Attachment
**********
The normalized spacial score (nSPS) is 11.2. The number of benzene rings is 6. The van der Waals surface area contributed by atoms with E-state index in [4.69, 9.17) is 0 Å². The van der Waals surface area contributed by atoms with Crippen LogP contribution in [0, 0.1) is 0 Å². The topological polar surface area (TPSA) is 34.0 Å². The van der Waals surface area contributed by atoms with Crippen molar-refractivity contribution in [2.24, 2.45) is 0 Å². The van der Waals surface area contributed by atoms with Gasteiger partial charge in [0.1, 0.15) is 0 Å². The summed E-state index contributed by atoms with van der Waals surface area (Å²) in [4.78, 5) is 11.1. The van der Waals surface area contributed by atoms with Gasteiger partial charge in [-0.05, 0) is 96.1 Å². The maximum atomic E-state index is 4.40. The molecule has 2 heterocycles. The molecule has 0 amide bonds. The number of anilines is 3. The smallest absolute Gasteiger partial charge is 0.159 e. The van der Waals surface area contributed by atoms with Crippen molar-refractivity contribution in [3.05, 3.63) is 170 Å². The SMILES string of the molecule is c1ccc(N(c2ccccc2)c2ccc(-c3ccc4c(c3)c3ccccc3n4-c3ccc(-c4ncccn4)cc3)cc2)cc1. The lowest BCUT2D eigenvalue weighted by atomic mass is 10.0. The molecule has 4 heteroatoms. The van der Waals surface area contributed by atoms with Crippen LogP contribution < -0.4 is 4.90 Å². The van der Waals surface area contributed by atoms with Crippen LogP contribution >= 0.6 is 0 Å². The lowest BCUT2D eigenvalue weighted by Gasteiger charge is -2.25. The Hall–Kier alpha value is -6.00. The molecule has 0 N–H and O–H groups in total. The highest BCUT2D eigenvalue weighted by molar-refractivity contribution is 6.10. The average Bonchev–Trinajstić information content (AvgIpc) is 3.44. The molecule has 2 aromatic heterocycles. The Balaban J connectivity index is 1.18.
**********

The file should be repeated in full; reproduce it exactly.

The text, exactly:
The normalized spacial score (nSPS) is 11.2. The number of benzene rings is 6. The van der Waals surface area contributed by atoms with E-state index in [4.69, 9.17) is 0 Å². The van der Waals surface area contributed by atoms with Crippen LogP contribution in [0, 0.1) is 0 Å². The topological polar surface area (TPSA) is 34.0 Å². The van der Waals surface area contributed by atoms with Crippen molar-refractivity contribution in [2.24, 2.45) is 0 Å². The van der Waals surface area contributed by atoms with Gasteiger partial charge in [0.1, 0.15) is 0 Å². The summed E-state index contributed by atoms with van der Waals surface area (Å²) in [4.78, 5) is 11.1. The van der Waals surface area contributed by atoms with Gasteiger partial charge in [-0.05, 0) is 96.1 Å². The maximum atomic E-state index is 4.40. The molecule has 2 heterocycles. The molecule has 0 amide bonds. The number of anilines is 3. The smallest absolute Gasteiger partial charge is 0.159 e. The van der Waals surface area contributed by atoms with Crippen molar-refractivity contribution in [3.05, 3.63) is 170 Å². The SMILES string of the molecule is c1ccc(N(c2ccccc2)c2ccc(-c3ccc4c(c3)c3ccccc3n4-c3ccc(-c4ncccn4)cc3)cc2)cc1. The lowest BCUT2D eigenvalue weighted by atomic mass is 10.0. The molecule has 4 heteroatoms. The van der Waals surface area contributed by atoms with Crippen LogP contribution < -0.4 is 4.90 Å². The van der Waals surface area contributed by atoms with Crippen LogP contribution >= 0.6 is 0 Å². The lowest BCUT2D eigenvalue weighted by Gasteiger charge is -2.25. The Hall–Kier alpha value is -6.00. The molecule has 0 N–H and O–H groups in total. The highest BCUT2D eigenvalue weighted by molar-refractivity contribution is 6.10. The average Bonchev–Trinajstić information content (AvgIpc) is 3.44. The molecule has 2 aromatic heterocycles. The Balaban J connectivity index is 1.18.